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French General Staff

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French General Staff

Postby Senarmont198 » October 20th, 2017, 1:16 pm

Paul Thiebault's staff manual of 1800 is an interesting publication. The introduction of the English translation which was done and published in 1801 in London initially reads:

'The great advantages which must manifestly result from a well-conducted Etat-major or staff, are acknowledged in every military country. France, however, seems alone to have to have entered fully into the system, and to have added the experiment of practice to the suggestion of theory.'

Thiebault's 1800 manual was expanded it, beginning in 1810, into the Manuel General du Service des Etats-Majors which was a detailed staff manual that the French Army used for over twenty years.

The development of general staffs is an interesting and sometimes confusing study. Bourcet was directed by Minister Choiseul to establish a staff college in 1764. Bourcet's work on staff organization and planning was fully developed by Berthier when he was chief of staff to numerous commanders during the Revolutionary Wars, and his work as chief of staff of the Army of the Alps in 1795 and the Army of Italy in 1796. His detailed work on the organization, functioning, and operations of general staffs was emulated by France's enemies, just as Thiebault's staff manual was translated and used at least by the British, and perhaps the Austrians and Prussians. Much of Berthier's work was emulated by the Prussians when forming their general staff after Jena. And it should be noted that the Prussian general staff was still in the embryonic stage in 1815.

French Minister of War de Segur formed a Corps d'Etat Major in 1783 and the training the officers picked for this duty included topography, history, geography, preparation of unit histories, reconnaissance, and the science of the art of war. This organization was abolished by the Revolution, but was recreated by a decree of 29 October 1790, a law of the French National Assembly, by establishing 'the general Etat-major of the army' composed of thirty staff officers, seventeen colonels and thirteen lieutenant colonels, which were named as adjutants generals, later changed to adjutant commandants, with the rank of staff colonel. This number was later increased as necessary by decree. A provisional staff instruction was published on 21 June 1791.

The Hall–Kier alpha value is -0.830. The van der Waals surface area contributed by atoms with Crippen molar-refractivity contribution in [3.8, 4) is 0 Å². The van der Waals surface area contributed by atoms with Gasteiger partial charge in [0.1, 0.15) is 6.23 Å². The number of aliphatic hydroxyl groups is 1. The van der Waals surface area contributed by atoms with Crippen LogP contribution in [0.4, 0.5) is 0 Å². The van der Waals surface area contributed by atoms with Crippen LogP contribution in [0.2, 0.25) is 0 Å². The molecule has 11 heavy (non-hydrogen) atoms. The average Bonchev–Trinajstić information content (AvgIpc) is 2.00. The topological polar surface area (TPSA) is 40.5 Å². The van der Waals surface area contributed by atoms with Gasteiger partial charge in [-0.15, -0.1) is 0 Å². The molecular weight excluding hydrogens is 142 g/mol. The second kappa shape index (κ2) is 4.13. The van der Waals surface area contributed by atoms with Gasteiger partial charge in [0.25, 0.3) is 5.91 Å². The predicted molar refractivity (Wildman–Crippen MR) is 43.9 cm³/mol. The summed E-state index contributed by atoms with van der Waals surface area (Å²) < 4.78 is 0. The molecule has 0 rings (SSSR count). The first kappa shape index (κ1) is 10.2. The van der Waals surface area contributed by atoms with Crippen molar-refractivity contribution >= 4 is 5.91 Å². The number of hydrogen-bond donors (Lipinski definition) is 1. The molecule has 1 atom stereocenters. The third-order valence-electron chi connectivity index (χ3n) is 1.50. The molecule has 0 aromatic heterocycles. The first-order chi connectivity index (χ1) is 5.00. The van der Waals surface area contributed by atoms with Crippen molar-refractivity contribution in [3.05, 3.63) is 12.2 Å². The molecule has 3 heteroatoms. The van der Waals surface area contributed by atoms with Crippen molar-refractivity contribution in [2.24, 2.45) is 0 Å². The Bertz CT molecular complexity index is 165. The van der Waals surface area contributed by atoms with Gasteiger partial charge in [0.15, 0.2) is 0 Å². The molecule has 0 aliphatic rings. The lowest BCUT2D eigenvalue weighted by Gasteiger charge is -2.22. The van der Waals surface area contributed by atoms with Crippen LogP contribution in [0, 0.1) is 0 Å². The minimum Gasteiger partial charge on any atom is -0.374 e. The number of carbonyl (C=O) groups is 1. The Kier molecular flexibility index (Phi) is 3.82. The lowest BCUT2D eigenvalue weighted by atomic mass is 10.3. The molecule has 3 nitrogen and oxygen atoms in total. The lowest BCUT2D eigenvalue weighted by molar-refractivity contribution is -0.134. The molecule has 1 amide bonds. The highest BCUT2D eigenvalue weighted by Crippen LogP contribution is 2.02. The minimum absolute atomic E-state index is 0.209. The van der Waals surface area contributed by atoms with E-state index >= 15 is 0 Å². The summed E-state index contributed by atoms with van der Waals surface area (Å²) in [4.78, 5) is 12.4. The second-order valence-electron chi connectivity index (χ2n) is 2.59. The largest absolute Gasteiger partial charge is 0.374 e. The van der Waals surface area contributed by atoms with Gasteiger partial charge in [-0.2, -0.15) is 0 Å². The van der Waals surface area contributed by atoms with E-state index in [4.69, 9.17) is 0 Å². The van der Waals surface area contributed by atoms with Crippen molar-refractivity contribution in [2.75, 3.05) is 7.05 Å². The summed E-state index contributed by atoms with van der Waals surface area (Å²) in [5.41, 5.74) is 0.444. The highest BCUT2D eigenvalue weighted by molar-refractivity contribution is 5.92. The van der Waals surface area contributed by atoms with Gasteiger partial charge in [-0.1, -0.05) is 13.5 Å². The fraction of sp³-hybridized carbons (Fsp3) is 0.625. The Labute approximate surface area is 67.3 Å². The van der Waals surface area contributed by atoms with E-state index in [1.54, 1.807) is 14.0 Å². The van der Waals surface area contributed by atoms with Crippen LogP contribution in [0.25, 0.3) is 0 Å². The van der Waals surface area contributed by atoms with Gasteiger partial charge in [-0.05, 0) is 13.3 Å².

'a general Etat-major is, as we have already observed, the central point of the grand operation of armies.' The researching and reading of Thiebault's two staff manuals is an essential part of understanding staff work, what a chief of staff does and what the staff is for.
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Re: French General Staff

Postby DaveH » October 20th, 2017, 5:22 pm

Bit surprised this isn't on the Staff Manuals thread, but there are several relevant threads which could perhaps be merged into this one! :roll: